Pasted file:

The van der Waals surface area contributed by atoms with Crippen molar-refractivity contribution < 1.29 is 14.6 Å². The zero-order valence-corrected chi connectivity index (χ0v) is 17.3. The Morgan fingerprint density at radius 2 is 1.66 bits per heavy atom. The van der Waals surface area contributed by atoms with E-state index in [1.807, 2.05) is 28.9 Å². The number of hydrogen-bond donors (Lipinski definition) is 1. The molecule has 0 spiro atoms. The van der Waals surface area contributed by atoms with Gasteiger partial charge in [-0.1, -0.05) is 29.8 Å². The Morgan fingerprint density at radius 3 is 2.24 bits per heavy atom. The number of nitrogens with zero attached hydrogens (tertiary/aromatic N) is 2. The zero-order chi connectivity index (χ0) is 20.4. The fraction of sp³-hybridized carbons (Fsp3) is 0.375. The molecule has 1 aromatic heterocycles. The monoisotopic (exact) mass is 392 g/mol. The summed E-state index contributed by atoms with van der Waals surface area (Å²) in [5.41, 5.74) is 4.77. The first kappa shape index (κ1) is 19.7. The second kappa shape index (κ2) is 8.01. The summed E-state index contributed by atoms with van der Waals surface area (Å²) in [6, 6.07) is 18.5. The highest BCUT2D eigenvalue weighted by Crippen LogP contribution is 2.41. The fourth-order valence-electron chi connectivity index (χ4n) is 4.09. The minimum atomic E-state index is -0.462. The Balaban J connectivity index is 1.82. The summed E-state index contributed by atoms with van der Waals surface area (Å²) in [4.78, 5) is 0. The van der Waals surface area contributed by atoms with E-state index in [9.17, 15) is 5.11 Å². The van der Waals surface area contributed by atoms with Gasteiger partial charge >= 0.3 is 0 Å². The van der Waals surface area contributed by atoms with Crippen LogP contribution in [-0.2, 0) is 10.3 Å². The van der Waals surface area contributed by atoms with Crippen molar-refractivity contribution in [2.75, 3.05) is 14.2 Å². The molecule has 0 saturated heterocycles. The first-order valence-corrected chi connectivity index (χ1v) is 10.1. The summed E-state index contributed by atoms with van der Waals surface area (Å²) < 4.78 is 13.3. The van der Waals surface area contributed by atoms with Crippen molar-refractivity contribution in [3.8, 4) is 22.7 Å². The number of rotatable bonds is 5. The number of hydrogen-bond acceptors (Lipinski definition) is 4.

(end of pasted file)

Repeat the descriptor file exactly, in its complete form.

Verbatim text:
The van der Waals surface area contributed by atoms with Crippen molar-refractivity contribution < 1.29 is 14.6 Å². The zero-order valence-corrected chi connectivity index (χ0v) is 17.3. The Morgan fingerprint density at radius 2 is 1.66 bits per heavy atom. The van der Waals surface area contributed by atoms with E-state index in [1.807, 2.05) is 28.9 Å². The number of hydrogen-bond donors (Lipinski definition) is 1. The molecule has 0 spiro atoms. The van der Waals surface area contributed by atoms with Gasteiger partial charge in [-0.1, -0.05) is 29.8 Å². The Morgan fingerprint density at radius 3 is 2.24 bits per heavy atom. The number of nitrogens with zero attached hydrogens (tertiary/aromatic N) is 2. The zero-order chi connectivity index (χ0) is 20.4. The fraction of sp³-hybridized carbons (Fsp3) is 0.375. The molecule has 1 aromatic heterocycles. The monoisotopic (exact) mass is 392 g/mol. The summed E-state index contributed by atoms with van der Waals surface area (Å²) in [5.41, 5.74) is 4.77. The first kappa shape index (κ1) is 19.7. The second kappa shape index (κ2) is 8.01. The summed E-state index contributed by atoms with van der Waals surface area (Å²) in [6, 6.07) is 18.5. The highest BCUT2D eigenvalue weighted by Crippen LogP contribution is 2.41. The fourth-order valence-electron chi connectivity index (χ4n) is 4.09. The minimum atomic E-state index is -0.462. The Balaban J connectivity index is 1.82. The summed E-state index contributed by atoms with van der Waals surface area (Å²) in [4.78, 5) is 0. The van der Waals surface area contributed by atoms with E-state index in [9.17, 15) is 5.11 Å². The van der Waals surface area contributed by atoms with Gasteiger partial charge >= 0.3 is 0 Å². The van der Waals surface area contributed by atoms with Crippen LogP contribution in [-0.2, 0) is 10.3 Å². The van der Waals surface area contributed by atoms with Crippen molar-refractivity contribution in [2.75, 3.05) is 14.2 Å². The molecule has 0 saturated heterocycles. The first-order valence-corrected chi connectivity index (χ1v) is 10.1. The summed E-state index contributed by atoms with van der Waals surface area (Å²) < 4.78 is 13.3. The van der Waals surface area contributed by atoms with Crippen molar-refractivity contribution in [3.8, 4) is 22.7 Å². The number of rotatable bonds is 5. The number of hydrogen-bond acceptors (Lipinski definition) is 4.